This is a live view of what is happening now.LiveView Change Log
Looking from right to left, water arriving from upriver is impounded by the weir and enters the turbine through the screen.
It travels through the leat (concrete channel) until it reaches the penstock.
When the turbine starts, the penstock opens to allow water into the forebay (another concrete channel) and then into the top of the Archimedes screw.
The weight of the water entering at the top of the screw turns the screw as it falls to the river downstream of the weir. This lowering of the water enables the screw to absorb the water’s gravitational potential energy .
The rotation of the screw turns the gearbox input shaft where is it speeded up 62 times and exits at its output shaft.
This faster-turning shaft is then used to turn the generator which in turn generates electricity.
The amount of power the turbine can generate is dependent on the amount of water coming downstream towards the weir.
Water reaching the weir causes the level at the weir (Upper Level) to rise. When this rises above the ↑ Open level the control system opens the penstock slightly (see our hydraulics page) and starts the screw rotating at its minimum speed.
The water then passes through the screw generating electricity.
If the amount of water passing through the screw exactly matches the amount of water coming downstream the Upper Level will remain static.
However, if the amount of water arriving at the weir increases (e.g. due to more rain) the Upper Level will rise. The control system will detect this and instruct the penstock to open a little more to allow more water to enter the turbine.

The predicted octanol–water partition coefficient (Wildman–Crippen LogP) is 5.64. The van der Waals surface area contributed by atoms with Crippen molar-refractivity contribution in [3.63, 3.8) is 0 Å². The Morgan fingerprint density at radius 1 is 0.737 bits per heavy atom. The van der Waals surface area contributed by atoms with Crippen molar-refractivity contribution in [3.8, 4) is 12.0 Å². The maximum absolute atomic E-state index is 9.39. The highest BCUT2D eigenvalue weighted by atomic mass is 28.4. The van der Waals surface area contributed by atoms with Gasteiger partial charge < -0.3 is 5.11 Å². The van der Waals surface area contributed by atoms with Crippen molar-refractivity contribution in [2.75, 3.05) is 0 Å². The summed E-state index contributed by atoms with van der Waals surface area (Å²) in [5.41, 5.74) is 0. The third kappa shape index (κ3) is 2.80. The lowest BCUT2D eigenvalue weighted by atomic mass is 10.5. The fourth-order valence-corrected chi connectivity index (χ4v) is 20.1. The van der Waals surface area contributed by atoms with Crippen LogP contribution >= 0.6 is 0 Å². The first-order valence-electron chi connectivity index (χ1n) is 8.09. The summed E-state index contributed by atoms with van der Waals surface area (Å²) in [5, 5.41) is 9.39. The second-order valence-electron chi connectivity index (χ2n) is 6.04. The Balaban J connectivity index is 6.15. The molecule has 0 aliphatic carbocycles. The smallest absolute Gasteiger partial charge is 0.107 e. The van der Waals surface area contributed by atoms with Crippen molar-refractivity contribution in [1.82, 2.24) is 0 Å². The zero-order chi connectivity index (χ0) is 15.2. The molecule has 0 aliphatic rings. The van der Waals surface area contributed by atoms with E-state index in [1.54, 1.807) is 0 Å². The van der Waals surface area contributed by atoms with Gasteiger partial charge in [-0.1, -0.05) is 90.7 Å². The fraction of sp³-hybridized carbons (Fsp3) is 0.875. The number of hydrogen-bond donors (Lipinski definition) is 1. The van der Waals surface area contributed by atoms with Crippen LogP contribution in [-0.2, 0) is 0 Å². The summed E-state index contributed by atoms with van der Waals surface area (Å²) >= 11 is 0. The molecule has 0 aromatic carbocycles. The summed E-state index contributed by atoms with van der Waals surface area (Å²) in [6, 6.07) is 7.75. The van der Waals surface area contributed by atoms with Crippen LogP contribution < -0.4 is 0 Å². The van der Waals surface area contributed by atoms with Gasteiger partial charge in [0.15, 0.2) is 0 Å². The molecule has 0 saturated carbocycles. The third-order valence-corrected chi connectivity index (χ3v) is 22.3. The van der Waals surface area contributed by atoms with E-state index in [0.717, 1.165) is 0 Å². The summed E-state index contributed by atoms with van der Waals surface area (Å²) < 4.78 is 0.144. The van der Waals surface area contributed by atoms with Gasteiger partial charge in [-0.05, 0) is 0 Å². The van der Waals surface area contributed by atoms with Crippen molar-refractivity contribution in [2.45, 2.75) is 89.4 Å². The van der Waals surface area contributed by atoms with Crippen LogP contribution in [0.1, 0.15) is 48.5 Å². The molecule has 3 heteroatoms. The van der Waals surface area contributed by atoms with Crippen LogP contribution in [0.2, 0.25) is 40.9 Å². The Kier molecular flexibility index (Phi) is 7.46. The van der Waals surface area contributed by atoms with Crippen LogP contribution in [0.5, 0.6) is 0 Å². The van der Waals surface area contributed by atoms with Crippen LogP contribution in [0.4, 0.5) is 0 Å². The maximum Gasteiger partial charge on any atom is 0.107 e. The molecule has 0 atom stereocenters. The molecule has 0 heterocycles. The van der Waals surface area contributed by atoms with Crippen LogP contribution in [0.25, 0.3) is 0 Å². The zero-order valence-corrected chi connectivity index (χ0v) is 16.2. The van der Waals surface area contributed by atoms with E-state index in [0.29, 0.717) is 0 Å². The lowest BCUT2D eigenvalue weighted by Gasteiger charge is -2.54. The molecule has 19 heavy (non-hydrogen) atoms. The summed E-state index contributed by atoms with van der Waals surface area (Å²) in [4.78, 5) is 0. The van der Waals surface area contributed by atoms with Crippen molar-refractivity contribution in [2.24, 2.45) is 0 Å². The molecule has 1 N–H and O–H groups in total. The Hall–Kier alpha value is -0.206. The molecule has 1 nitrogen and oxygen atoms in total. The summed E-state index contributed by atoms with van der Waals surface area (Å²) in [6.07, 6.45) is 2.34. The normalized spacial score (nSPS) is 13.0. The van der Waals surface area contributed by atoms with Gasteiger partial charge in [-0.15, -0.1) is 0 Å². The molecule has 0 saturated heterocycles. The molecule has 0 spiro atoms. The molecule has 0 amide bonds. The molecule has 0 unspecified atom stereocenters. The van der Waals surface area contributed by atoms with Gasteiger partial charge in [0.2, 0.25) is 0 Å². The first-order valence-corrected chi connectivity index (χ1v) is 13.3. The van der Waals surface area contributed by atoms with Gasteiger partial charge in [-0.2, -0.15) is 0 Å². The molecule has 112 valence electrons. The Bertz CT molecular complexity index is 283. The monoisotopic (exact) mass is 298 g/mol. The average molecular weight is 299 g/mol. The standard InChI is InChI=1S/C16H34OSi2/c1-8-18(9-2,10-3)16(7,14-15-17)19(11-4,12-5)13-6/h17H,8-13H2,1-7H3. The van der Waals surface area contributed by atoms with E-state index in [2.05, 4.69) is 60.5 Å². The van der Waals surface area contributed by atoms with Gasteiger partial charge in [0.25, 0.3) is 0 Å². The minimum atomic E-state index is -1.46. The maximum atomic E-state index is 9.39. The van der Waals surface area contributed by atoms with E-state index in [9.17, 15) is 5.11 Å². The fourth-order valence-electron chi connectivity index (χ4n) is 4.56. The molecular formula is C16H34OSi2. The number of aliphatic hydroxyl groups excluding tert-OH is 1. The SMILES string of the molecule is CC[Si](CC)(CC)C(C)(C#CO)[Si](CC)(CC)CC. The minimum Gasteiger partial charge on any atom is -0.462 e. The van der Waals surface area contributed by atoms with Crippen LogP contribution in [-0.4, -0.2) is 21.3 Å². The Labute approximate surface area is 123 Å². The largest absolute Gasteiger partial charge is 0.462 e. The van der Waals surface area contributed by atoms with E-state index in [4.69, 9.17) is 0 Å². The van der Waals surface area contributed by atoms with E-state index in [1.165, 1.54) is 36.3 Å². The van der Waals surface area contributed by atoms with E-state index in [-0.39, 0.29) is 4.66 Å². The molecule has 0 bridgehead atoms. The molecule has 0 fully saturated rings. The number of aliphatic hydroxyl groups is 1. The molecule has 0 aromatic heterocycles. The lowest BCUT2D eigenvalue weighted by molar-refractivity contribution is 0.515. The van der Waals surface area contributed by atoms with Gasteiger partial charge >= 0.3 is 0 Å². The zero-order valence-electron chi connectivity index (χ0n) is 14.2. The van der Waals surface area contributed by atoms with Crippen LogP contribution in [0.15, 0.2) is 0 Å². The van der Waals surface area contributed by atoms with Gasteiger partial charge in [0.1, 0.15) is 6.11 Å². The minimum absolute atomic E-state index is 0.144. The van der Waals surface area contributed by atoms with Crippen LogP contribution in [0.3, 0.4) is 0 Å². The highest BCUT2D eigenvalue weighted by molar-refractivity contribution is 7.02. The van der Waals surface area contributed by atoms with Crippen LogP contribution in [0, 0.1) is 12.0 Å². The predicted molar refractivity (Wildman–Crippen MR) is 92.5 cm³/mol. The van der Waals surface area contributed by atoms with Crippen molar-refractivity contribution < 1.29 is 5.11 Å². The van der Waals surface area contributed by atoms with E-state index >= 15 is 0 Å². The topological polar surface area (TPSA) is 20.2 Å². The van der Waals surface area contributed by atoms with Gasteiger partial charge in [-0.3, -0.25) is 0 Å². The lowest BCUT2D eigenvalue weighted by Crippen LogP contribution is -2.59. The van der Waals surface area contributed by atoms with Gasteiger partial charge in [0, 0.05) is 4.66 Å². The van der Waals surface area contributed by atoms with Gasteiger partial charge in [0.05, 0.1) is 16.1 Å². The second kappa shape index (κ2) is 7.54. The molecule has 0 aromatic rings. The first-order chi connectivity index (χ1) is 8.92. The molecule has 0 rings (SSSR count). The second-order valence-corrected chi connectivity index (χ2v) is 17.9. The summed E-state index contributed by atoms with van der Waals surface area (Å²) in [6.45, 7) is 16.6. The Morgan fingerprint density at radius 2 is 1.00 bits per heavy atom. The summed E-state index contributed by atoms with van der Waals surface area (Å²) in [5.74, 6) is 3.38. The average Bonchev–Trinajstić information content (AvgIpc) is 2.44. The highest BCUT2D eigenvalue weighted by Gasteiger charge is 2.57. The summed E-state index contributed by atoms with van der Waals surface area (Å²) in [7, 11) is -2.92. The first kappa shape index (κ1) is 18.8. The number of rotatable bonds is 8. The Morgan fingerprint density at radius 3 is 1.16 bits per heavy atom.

Conversely, if the Upper Level falls below the ↓ Close level the control system will close the penstock slightly, which will reduce the flow slightly, thus attempting to balance the water arriving at the weir with the water passing through the turbine.
When the amount of water passing into the turbine goes above about 1 m3/s there will be more water available than can be passed through the turbine when rotating a minimum speed. This will cause the Forebay Level to go above the Setpoint level. This will cause the control system to instruct the screw to turn faster until the Forebay Level falls back to the Setpoint level.
When the amount of water passing into the turbine reaches 4 m3/s the screw will be turning at its maximum speed and be generating the maximum amount of electricity possible.
Rivers flows above 4 m3/s will cause the Upper Level to rise (because the turbine can’t take more than 4 m3/s) and the surplus water will fall over the top of the weir.
|Brake||Used to lock the screw, gearbox and generator when shut down.|
|Gauge Board||A board screwed to concrete in the upper river to show the current river level, augmented by a red/green panel to show the go/no level for the turbine to run|
|Generator||A conventional electric motor run backwards as a generator to convert rotational energy into electrical energy.|
|HMI||The control system’s display panel (Human/Machine Interface)|
|Hydraulics||The electro/mechanical system which opens and closes the penstock (more info)|
|maod||metres above ordnance datum (levels used in Whitby are 3m lower).|
|Setpoint||A desired level in the control system. If the actual level differs from this the control system will take action to correct the level (See PID control)|
|Speed||The generator speed (the screw turns 62 times slower).|
|Three large circles||Magnified views of the water levels in the upper river, lower river and forebay|
|VSD||The device which changes the electrical frequency of the electricity connected to the generator to slow it down (Variable Speed Drive)|
|Alarms ►||Specific events the control system wants to show|
|Info ►||Information deduced from the current running conditions|